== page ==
2) They make very vague goals. Maybe you or someone you know says something like “I’m going to change careers.” But what does that really mean and what does that look like? It’s different for everyone.

  • Are you going to go back to school and pursue an advanced degree?
  • Are you going to transition into a different industry? If so, which one(s)?
  • Are you considering a new job in the same industry?
  • Are you going to hire a career coach?
  • Are you going to actively (or passively) look for new jobs?

It’s important to get as specific as possible on your goals so that you can really look back at the end of the year and say “YES, I did do that.” Creating goals in multiple areas of your life that are as quantifiable and qualitative as possible are what leads to happiness. You’re not only accomplishing the things that you want to do but you’re catering to all of those different areas that bring you balance, happiness, and fulfillment.

Reflecting on this Past Year

Introspection – Courtesy of Jad Limcaco at Unsplash

In order to create meaningful and achievable goals going into the New Year, it’s important to assess the previous year, including where you are in your life right now and where you want to be in next year’s time. Most people skip this part. I really hope that you don’t. While it can be challenging to make time for personal reflection due to our fast-paced lives, being able to reflect on and celebrate the things that you’re most proud of is key to cultivating a sense of self-worth and providing a clear direction for moving forward.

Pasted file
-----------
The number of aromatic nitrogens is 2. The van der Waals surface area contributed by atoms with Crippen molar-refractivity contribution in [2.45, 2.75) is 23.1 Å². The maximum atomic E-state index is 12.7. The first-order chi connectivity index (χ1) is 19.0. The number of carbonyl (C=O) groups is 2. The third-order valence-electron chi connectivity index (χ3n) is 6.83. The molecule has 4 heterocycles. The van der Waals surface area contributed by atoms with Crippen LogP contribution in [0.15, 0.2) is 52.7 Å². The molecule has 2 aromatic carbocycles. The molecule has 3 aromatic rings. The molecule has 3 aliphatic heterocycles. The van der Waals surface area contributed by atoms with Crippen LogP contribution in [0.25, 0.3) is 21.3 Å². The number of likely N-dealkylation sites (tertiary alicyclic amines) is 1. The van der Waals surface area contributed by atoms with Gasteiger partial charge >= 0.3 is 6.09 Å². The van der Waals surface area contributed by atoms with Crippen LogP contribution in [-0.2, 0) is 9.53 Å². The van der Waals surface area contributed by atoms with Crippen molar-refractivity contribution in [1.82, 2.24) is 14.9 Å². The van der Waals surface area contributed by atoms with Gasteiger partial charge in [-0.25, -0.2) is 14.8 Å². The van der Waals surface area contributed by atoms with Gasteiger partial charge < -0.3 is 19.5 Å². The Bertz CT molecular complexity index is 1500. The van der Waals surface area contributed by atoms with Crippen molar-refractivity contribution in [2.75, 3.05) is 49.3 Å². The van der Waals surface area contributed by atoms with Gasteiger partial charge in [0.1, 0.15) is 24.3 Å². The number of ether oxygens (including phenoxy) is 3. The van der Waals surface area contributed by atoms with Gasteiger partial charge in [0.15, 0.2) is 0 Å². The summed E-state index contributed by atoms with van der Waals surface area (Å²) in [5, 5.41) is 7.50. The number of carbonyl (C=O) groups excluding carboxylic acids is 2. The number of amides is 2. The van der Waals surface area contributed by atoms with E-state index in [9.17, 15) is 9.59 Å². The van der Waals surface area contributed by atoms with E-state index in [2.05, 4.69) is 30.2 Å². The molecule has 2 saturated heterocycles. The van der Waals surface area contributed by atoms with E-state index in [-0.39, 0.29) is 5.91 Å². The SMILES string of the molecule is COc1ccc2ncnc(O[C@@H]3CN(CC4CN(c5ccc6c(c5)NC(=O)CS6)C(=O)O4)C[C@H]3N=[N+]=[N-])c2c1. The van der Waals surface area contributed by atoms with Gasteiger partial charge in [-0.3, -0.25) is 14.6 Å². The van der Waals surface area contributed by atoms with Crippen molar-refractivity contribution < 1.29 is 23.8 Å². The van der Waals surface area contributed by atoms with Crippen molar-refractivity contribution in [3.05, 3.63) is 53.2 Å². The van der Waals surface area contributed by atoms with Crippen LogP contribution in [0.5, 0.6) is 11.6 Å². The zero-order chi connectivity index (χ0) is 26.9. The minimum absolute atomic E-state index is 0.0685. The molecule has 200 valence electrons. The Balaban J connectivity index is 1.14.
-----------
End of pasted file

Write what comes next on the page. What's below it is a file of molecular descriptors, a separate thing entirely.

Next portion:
To help stimulate this reflection process, I’ve included 7 introspective questions below to help you to learn more about yourself and draw attention towards what you are proud and what areas can be improved. This list is by no means exhaustive but hopefully, it gives you an idea of the types of questions that you can ask yourself as you continue to move forward with your goals in 2018.

  • Reflecting on everything that transpired in 2017, what are you most proud of?
  • What was your biggest lesson learned?
  • What word or theme would you use to describe your year in 2017? Why?
  • In what area(s) have you grown in 2017?
  • In what area(s) are you feeling stuck?
  • What new habit(s) would you like to develop and which old habit(s) do you need to let go?
  • How did you spend your free time?